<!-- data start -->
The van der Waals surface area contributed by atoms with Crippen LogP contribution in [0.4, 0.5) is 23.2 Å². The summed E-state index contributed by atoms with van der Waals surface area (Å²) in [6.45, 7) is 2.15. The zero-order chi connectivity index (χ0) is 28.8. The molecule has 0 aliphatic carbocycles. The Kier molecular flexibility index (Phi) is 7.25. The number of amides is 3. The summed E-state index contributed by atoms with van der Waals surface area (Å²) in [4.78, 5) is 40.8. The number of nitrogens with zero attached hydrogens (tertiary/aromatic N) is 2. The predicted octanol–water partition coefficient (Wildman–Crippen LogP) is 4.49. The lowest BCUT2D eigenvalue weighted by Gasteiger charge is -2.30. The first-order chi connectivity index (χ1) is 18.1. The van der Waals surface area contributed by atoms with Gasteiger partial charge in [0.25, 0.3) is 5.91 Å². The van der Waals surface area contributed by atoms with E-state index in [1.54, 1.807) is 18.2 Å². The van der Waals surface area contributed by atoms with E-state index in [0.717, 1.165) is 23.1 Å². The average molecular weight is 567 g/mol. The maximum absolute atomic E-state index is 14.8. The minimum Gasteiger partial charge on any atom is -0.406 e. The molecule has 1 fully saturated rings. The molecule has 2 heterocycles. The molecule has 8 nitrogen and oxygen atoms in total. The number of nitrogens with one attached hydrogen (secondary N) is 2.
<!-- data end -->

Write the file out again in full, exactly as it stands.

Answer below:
The van der Waals surface area contributed by atoms with Crippen LogP contribution in [0.4, 0.5) is 23.2 Å². The summed E-state index contributed by atoms with van der Waals surface area (Å²) in [6.45, 7) is 2.15. The zero-order chi connectivity index (χ0) is 28.8. The molecule has 0 aliphatic carbocycles. The Kier molecular flexibility index (Phi) is 7.25. The number of amides is 3. The summed E-state index contributed by atoms with van der Waals surface area (Å²) in [4.78, 5) is 40.8. The number of nitrogens with zero attached hydrogens (tertiary/aromatic N) is 2. The predicted octanol–water partition coefficient (Wildman–Crippen LogP) is 4.49. The lowest BCUT2D eigenvalue weighted by Gasteiger charge is -2.30. The first-order chi connectivity index (χ1) is 18.1. The van der Waals surface area contributed by atoms with Gasteiger partial charge in [0.25, 0.3) is 5.91 Å². The van der Waals surface area contributed by atoms with E-state index in [1.54, 1.807) is 18.2 Å². The van der Waals surface area contributed by atoms with E-state index in [0.717, 1.165) is 23.1 Å². The average molecular weight is 567 g/mol. The maximum absolute atomic E-state index is 14.8. The minimum Gasteiger partial charge on any atom is -0.406 e. The molecule has 1 fully saturated rings. The molecule has 2 heterocycles. The molecule has 8 nitrogen and oxygen atoms in total. The number of nitrogens with one attached hydrogen (secondary N) is 2.